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You post your favorite yoga selfie on Instagram, and the comments are overwhelmingly positive … except for that one person who called you something mean. Like ugly, fat, old, or whatever. That’s a hater. A troll. Maybe you feel hurt, or maybe you feel really mad. What should you do? We asked 6 of the most social media-savvy yogis about how they brush off the hate, cope, and keep on posting.
With more than a million followers and international fame, MacGregor has dealt with her fair share of online haters, as well as constant sexual harassment (e.g. the sexually charged eggplant and splash emojis she gets in comments on her posts and live broadcasts). One common troll-y topic is, “People will tell me I deserve to get injured because my practice is too advanced,” she says. “Or they make snarky comments like, ‘Oh there’s another picture of a girl in a bikini on the beach.'” Haters tend point out things you already know about yourself, or your pick on your sore spots, MacGregor says. “They’ll say you look old, tired, or you’re so dumb.”
How she copes:
“I learned that haters gonna hate,” she quips. “Don’t negotiate. If someone decides to judge you, there’s no amount of reason or logic that’s going to talk them out of their conclusion.” She rarely responds to negativity. “You give it energy if you reply. You make it bigger.” You can always block someone who’s too aggressive or sexually suggestive, she suggests. She also advises sitting with a negative comment that hurt you, and asking yourself: “What can you do to work with it?”
But if you want to put your voice out there on social media, you have to be strong enough to take the bad with the good, MacGregor adds. “I used to say I was going to take my message to a billion people, and I’m OK if half of them hate me and half love me. If I leave the mark of yoga in their mind, I’m happy.”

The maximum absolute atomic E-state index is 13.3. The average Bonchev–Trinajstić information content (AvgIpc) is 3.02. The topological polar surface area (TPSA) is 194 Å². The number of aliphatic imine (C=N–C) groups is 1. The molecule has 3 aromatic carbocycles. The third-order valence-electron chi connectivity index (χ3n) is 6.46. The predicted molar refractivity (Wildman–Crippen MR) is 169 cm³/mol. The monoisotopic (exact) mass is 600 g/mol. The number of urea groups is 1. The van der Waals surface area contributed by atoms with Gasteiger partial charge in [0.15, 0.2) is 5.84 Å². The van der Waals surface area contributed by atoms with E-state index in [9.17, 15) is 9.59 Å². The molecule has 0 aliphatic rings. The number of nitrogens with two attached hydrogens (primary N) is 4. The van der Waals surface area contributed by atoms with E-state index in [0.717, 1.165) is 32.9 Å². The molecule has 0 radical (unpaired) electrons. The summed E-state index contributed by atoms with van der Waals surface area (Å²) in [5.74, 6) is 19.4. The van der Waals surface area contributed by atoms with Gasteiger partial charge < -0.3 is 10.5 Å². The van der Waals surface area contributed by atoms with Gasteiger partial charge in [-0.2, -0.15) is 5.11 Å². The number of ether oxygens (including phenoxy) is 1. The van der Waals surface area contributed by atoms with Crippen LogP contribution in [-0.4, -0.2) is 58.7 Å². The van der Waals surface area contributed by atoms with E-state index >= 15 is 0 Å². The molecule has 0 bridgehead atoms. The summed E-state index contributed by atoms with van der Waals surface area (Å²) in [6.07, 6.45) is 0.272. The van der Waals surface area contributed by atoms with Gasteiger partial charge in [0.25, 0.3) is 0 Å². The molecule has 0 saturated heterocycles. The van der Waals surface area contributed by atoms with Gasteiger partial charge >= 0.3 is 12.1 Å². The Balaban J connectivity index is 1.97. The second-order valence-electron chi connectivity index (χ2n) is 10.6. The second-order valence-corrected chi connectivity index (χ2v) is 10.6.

Stanley, the author of Every Body Yoga, has grown her Instagram following to 365,000, but dealing with social media and “fat-phobic” comments wasn’t always easy for her. “I didn’t always just ignore the comments and not say anything,” she explains. She had a turning point when she was in the thick of her book tour. “I was extremely stressed out doing four cities in three days. I was at the airport, and I looked on Instagram, and someone said something troll-y.” The comment was something like, ‘A fat girl shouldn’t be doing a Headstand.’ She took a screenshot of the mean comment, and she posted it on her feed. “A minute later, I deleted my post. I’m like, ‘This is not good use of my life,” she says. “These people hate themselves, their work, their lives. I don’t know what kind of day they’ve had.”
How she copes:
“Trolling is just a part of the internet,” Stanley says. “If you’re going to get hung up on it, you can’t get on there.” If you know the negativity is going to bother you, make your account private, she advises. But she understands that a lot of yoga teachers have to be on social media publicly to promote their services and classes. “If you can get past the trolls and haters, social media is an amazing way to communicate with a large group of people.” Stanley encourages people to log their practices on social, see the changes over time, and show what a real yogi looks like. “For me, this is my real practice. It’s not Photoshopped or curated. I have the opportunity to broaden the definition of what a practitioner looks like and what we go through.”